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How genes, brain characteristics and intelligence are connected

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Published on Tuesday, 04 April 2023

Genes influence different structures and the function of the brain. These in turn explain differences in behaviour. Analysing all three aspects at once is a challenge – and has been achieved for the first time.

Intelligence is partly heritable. There are studies that show that certain genetic variations are linked to better performance in intelligence tests. Other studies show that a variety of brain characteristics, such as network efficiency, are related to intelligence. Researchers from the Ruhr University Bochum and the University of Luxembourg now analysed simultaneously gene analyses, magnetic resonance imaging and intelligence tests to demonstrate which brain characteristics form the link between genes and behaviour.

The study, published in the journal “Human Brain Mapping”, was designed by Robert Kumsta, professor in Biopsychology at the Faculty of Humanities, Education and Social Sciences of the University of Luxembourg, together with Dorothea Metzen at Ruhr University Bochum and Dr. Erhan Genç at the Leibniz Research Centre for Working Environment and Human Factors.

Genes, brain, behaviour – a unique data set

The team included 557 persons aged between 18 and 75 years in the study. Using saliva samples, they analysed which individuals possessed how many gene variations associated with high intelligence. “There are thousands of genes that contribute to intelligence,” explains Dorothea Metzen. “We calculated a summary score for each person that reflects the genetic predisposition for high intelligence.”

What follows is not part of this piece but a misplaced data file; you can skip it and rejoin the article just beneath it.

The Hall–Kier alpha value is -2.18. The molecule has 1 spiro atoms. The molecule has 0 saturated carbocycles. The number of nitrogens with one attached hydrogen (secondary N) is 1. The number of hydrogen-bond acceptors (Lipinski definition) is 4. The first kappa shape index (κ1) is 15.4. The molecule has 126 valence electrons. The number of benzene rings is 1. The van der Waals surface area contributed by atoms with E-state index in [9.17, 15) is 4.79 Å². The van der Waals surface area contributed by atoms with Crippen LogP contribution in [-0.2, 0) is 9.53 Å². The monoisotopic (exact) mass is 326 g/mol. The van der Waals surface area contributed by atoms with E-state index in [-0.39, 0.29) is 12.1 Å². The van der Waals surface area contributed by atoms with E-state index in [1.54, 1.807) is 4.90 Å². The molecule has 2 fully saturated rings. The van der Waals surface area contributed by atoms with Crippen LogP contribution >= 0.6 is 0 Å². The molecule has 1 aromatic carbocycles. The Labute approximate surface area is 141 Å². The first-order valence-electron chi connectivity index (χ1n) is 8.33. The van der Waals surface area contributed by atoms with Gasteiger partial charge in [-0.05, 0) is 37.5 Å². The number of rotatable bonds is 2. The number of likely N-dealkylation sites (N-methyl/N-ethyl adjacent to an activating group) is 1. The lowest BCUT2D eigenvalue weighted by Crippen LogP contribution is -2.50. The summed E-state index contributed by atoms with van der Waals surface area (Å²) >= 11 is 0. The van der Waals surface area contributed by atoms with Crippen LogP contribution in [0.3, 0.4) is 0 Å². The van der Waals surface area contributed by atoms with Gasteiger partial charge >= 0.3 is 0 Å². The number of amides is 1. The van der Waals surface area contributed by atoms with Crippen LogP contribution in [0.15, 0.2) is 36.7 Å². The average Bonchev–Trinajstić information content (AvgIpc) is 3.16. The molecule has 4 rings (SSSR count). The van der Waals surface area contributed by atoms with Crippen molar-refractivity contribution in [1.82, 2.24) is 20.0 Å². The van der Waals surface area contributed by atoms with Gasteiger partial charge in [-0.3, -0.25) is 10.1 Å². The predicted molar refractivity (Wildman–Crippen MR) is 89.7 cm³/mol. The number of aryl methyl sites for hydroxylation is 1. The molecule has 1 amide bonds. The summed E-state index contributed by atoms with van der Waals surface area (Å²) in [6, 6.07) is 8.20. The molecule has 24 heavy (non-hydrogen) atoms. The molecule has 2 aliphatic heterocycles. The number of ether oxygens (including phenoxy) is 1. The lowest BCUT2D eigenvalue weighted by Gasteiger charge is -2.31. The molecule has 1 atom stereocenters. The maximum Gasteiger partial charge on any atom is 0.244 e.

In addition, all participants took part in brain scans, which the researchers used to determine not only the thickness and surface area of the cerebral cortex, but also how efficiently the structural and functional networks in the brain are organised. All participants also completed an intelligence test. “The broadness and detailed recording of various data in this study is, as far as I am aware, unprecedented,” emphasises Erhan Genç. “For the first time, we looked at the triad of genes, different brain characteristics and behavioural traits as a whole.”

Interplay of genes, brain characteristics and intelligence in a few brain regions

When the team only looked at the connection between genetic variations and brain characteristics – that is, disregarding intelligence test results – they found numerous associations in many regions distributed across the entire brain. Significantly fewer associations were apparent when the researchers investigated which brain characteristics were associated with intelligence test performance.

When they considered all three parameters at once – genes, brain characteristics and intelligence test performance – an association was only found in few brain areas in the frontal, parietal and visual cortex. This means that there are only specific areas in the brain where gene variations influence brain characteristics, and these characteristics simultaneously affect intelligence. The decisive brain characteristics were the size of the brain surface and the efficiency of structural connectivity. The researchers found very few such connections between genes, brain and behaviour when they examined the thickness of the cerebral cortex and the efficiency of functional connectivity.

Method also transferable to other areas

The researchers hope this method can be applied to larger cohorts, or to other areas, such the impact of age. “We will continue investigating the contribution of genetic variability to different traits, especially in the context of stress research,” states Robert Kumsta. ” Here, we focus on the interplay between genes and stress exposure to understand how different types of stress contribute to mental health problems.”

Scientists at the Humboldt-Universität Berlin, the Central Institute of Mental Health in Mannheim, the Medical School Hamburg were also involved in the study.

Erhan Genç, Dorothea Metzen, Christoph Fraenz, Caroline Schlüter, Manuel C. Voelkle, Larissa Arning, Fabian Streit, Huu Phuc Nguyen, Onur Güntürkün, Sebastian Ocklenburg, Robert Kumsta: Structural architecture and brain network efficiency links polygenic scores to intelligence, in: Human Brain Mapping, 2023, DOI: 10.1002/hbm.26286

This article was first published on the website of the Ruhr Universität Bochum.

© Photo: Ruhr Universität Bochum